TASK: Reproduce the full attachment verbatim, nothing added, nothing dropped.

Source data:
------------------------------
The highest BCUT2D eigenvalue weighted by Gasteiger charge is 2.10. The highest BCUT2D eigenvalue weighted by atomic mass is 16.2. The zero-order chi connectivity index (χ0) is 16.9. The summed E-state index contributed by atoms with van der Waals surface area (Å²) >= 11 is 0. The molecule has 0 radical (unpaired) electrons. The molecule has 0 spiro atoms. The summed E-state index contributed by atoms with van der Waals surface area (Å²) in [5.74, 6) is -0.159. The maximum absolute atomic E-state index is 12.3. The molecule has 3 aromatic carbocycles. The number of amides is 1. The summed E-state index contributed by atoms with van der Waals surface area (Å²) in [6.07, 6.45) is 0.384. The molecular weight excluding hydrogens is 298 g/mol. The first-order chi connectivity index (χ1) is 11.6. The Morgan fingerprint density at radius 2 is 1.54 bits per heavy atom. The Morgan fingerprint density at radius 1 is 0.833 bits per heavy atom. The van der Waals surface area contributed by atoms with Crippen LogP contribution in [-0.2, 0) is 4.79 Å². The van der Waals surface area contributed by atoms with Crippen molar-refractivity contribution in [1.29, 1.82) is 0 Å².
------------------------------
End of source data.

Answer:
The highest BCUT2D eigenvalue weighted by Gasteiger charge is 2.10. The highest BCUT2D eigenvalue weighted by atomic mass is 16.2. The zero-order chi connectivity index (χ0) is 16.9. The summed E-state index contributed by atoms with van der Waals surface area (Å²) >= 11 is 0. The molecule has 0 radical (unpaired) electrons. The molecule has 0 spiro atoms. The summed E-state index contributed by atoms with van der Waals surface area (Å²) in [5.74, 6) is -0.159. The maximum absolute atomic E-state index is 12.3. The molecule has 3 aromatic carbocycles. The number of amides is 1. The summed E-state index contributed by atoms with van der Waals surface area (Å²) in [6.07, 6.45) is 0.384. The molecular weight excluding hydrogens is 298 g/mol. The first-order chi connectivity index (χ1) is 11.6. The Morgan fingerprint density at radius 2 is 1.54 bits per heavy atom. The Morgan fingerprint density at radius 1 is 0.833 bits per heavy atom. The van der Waals surface area contributed by atoms with Crippen LogP contribution in [-0.2, 0) is 4.79 Å². The van der Waals surface area contributed by atoms with Crippen molar-refractivity contribution in [1.29, 1.82) is 0 Å².